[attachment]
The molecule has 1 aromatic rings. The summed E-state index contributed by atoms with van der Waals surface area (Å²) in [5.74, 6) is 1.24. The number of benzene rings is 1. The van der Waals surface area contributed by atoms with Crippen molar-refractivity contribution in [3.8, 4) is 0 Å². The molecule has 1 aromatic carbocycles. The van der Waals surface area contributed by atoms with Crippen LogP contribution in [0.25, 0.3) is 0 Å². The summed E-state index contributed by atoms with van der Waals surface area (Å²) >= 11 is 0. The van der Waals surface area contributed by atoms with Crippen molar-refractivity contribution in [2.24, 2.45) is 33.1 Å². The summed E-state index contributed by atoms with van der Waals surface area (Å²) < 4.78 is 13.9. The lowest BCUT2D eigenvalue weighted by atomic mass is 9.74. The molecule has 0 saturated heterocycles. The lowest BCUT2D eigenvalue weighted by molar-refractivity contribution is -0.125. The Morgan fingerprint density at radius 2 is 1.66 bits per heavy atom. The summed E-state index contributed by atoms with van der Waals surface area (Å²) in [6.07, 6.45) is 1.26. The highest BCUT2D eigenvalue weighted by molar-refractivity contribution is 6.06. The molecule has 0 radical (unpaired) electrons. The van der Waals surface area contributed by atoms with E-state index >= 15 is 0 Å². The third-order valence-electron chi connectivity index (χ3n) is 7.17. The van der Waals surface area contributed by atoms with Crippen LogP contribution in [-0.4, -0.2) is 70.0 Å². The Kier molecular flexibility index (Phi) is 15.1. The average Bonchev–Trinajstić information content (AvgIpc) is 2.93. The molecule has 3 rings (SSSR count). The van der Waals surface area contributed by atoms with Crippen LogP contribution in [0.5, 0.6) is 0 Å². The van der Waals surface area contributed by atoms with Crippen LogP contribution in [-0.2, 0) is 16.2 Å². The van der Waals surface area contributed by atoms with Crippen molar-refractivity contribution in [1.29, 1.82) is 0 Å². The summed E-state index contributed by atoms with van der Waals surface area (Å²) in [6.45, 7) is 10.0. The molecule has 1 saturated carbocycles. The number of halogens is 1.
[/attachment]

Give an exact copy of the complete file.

The molecule has 1 aromatic rings. The summed E-state index contributed by atoms with van der Waals surface area (Å²) in [5.74, 6) is 1.24. The number of benzene rings is 1. The van der Waals surface area contributed by atoms with Crippen molar-refractivity contribution in [3.8, 4) is 0 Å². The molecule has 1 aromatic carbocycles. The van der Waals surface area contributed by atoms with Crippen LogP contribution in [0.25, 0.3) is 0 Å². The summed E-state index contributed by atoms with van der Waals surface area (Å²) >= 11 is 0. The van der Waals surface area contributed by atoms with Crippen molar-refractivity contribution in [2.24, 2.45) is 33.1 Å². The summed E-state index contributed by atoms with van der Waals surface area (Å²) < 4.78 is 13.9. The lowest BCUT2D eigenvalue weighted by atomic mass is 9.74. The molecule has 0 saturated heterocycles. The lowest BCUT2D eigenvalue weighted by molar-refractivity contribution is -0.125. The Morgan fingerprint density at radius 2 is 1.66 bits per heavy atom. The summed E-state index contributed by atoms with van der Waals surface area (Å²) in [6.07, 6.45) is 1.26. The highest BCUT2D eigenvalue weighted by molar-refractivity contribution is 6.06. The molecule has 0 radical (unpaired) electrons. The van der Waals surface area contributed by atoms with E-state index >= 15 is 0 Å². The third-order valence-electron chi connectivity index (χ3n) is 7.17. The van der Waals surface area contributed by atoms with Crippen LogP contribution in [-0.4, -0.2) is 70.0 Å². The Kier molecular flexibility index (Phi) is 15.1. The average Bonchev–Trinajstić information content (AvgIpc) is 2.93. The molecule has 3 rings (SSSR count). The van der Waals surface area contributed by atoms with Crippen LogP contribution in [0.5, 0.6) is 0 Å². The van der Waals surface area contributed by atoms with Crippen LogP contribution in [-0.2, 0) is 16.2 Å². The van der Waals surface area contributed by atoms with Crippen molar-refractivity contribution in [1.29, 1.82) is 0 Å². The summed E-state index contributed by atoms with van der Waals surface area (Å²) in [6.45, 7) is 10.0. The molecule has 1 saturated carbocycles. The number of halogens is 1.